This is for those who have a Weber type kettle and want to get down on some ribs or have a pulled pork fiesta now and then. There's no end of things you can spend your money on to get the smoked BarBQ trip accomplished. You could go out and get a device that pumps air into the system at a calibrated rate that is hooked up to a thermometer. That's tempting, but we don't cook this way often enough to justify the purchase. At least, that's what mama says. If you do invest in anything, upgrade to the 22.5 inch Weber hinged grill.
But this Cat likes to keep things casual anyway. So here we go.
The photo image should pretty much explain it. Just to set up a big pile of unlit charcoal pieces on one side of the kettle. Intersperse with hardwood for the smoke. Make a heat shield with heavy aluminum foil. (This is where the DIY types will want to be getting their sheet metal and the oxy-acetylene cutting torches out to fabricate a righteous version of a heat shield. Go nuts. Here it is in situ ...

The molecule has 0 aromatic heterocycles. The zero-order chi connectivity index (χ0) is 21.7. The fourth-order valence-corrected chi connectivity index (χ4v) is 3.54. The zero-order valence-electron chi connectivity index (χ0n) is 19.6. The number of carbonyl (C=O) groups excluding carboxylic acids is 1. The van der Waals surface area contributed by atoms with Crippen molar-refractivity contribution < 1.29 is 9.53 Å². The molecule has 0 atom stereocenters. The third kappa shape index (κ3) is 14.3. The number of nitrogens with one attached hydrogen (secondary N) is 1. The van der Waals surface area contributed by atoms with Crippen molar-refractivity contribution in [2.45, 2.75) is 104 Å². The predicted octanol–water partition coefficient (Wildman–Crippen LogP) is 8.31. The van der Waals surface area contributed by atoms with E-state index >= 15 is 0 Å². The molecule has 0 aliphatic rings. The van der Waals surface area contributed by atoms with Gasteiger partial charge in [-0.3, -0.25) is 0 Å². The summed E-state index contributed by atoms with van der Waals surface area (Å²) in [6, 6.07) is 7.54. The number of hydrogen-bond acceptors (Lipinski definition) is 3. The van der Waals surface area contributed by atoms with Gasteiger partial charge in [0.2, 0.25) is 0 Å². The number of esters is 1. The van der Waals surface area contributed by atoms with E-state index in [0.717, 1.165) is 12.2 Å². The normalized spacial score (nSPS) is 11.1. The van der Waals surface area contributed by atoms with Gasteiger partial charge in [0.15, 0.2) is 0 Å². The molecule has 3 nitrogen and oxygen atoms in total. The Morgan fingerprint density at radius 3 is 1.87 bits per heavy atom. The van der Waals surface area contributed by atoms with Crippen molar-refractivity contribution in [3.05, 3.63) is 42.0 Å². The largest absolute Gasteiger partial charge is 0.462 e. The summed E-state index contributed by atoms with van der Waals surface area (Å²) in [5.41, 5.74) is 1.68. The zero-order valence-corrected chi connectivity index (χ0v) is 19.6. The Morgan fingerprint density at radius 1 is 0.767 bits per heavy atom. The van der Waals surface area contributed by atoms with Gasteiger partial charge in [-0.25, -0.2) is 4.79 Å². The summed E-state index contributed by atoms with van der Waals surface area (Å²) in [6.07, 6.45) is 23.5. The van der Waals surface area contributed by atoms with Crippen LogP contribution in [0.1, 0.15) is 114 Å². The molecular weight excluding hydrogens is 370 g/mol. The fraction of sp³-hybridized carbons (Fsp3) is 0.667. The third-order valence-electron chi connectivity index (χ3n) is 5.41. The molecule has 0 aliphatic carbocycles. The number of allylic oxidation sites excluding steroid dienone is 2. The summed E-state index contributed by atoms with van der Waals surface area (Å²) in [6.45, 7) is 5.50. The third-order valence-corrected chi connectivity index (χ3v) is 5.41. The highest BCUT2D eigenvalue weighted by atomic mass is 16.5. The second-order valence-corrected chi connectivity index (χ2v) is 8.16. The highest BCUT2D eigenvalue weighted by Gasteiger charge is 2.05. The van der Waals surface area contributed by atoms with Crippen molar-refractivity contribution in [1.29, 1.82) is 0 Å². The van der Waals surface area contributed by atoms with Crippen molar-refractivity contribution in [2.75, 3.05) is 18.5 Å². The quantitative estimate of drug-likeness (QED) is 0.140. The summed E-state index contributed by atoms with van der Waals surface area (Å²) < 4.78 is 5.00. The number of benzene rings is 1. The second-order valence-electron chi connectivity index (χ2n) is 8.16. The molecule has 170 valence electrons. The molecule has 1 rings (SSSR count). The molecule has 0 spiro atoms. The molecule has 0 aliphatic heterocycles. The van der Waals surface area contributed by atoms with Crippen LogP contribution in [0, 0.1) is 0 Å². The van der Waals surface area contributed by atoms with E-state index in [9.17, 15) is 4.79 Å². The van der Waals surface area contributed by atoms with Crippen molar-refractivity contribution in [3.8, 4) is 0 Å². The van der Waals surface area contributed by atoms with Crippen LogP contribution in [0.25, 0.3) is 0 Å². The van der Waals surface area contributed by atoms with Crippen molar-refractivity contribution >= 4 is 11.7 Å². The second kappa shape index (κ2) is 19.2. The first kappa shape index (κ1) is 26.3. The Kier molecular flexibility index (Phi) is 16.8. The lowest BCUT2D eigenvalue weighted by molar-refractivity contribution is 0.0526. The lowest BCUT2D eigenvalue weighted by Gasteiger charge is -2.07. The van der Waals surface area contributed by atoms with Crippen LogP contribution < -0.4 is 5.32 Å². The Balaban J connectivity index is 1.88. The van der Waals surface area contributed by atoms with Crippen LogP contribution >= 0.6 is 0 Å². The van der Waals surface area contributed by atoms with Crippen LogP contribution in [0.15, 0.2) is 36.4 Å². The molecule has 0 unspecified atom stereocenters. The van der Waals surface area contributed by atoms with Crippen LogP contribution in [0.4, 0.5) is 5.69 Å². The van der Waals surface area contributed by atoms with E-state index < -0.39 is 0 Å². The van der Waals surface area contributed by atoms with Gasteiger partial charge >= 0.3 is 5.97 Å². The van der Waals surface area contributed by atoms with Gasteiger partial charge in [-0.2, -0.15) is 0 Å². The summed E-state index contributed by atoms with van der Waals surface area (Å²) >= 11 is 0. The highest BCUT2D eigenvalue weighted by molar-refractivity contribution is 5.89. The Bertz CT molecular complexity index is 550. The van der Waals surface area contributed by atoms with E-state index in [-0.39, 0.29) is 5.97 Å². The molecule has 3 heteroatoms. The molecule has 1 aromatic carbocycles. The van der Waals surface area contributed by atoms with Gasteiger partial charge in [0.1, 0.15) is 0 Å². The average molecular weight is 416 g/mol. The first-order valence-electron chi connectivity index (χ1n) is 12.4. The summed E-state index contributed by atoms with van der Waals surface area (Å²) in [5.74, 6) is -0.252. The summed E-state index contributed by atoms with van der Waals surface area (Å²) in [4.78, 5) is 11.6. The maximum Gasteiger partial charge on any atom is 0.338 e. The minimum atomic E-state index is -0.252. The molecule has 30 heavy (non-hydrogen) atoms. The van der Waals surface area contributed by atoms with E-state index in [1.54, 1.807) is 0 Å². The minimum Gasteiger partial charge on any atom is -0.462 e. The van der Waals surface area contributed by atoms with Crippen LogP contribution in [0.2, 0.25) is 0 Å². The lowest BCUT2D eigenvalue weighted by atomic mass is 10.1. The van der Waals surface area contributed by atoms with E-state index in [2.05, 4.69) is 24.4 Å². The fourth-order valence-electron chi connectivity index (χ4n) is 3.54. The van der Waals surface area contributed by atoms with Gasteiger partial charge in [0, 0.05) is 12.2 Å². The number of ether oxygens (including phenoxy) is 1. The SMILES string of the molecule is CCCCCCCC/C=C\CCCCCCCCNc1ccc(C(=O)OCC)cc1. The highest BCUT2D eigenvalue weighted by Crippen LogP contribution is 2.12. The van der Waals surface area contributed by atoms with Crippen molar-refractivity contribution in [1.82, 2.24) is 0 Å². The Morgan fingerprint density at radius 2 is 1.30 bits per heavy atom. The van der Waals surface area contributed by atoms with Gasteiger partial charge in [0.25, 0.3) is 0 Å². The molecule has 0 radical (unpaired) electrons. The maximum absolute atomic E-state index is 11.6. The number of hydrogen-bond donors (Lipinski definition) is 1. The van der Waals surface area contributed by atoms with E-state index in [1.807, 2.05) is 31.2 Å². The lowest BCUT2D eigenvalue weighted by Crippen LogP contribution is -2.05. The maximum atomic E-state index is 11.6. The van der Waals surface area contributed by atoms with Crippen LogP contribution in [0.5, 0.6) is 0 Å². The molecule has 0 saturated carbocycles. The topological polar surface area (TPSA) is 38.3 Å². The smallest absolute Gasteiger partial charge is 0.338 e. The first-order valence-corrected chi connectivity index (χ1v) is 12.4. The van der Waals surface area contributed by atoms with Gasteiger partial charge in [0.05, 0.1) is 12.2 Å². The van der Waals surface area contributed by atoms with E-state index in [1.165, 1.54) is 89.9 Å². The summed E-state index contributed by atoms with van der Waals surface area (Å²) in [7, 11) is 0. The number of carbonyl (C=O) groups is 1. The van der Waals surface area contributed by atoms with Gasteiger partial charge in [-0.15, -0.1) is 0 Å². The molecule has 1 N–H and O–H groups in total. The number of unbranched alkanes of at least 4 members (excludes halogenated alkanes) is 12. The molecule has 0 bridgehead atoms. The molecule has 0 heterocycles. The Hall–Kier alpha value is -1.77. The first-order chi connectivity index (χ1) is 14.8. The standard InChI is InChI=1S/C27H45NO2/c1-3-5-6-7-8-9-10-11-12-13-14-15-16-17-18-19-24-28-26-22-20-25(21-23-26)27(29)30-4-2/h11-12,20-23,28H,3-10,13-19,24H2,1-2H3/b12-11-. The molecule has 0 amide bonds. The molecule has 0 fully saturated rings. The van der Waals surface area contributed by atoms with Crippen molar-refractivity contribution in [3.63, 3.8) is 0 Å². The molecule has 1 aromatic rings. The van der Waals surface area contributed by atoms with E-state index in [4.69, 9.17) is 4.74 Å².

Cooky Cat asiduously tests his recipes and suggestions. Here is the very same ribs done, after 4+ hours in the smoker:
If you're going the Cooky Cat route, now you set some (6 or so) lit coals on the top of the open patch of your charcoal pile along with a nice piece of hardwood. The lit coals will slowly ignite the next ones, and so on, for a slow, long burn. Place the grate on. Alright, its a little lop sided with that excess of fuel, but who's the wiser? Oh yes, be sure to have a drip pan with some water for moisture and to prevent scorching any drippings.
Now be sure that the air supply is damped. The lower vent set to 1/3 or so and the same for the top vent. The top vent is positioned opposite the smoke source. Get it? Less air = slower burn / lower temperature.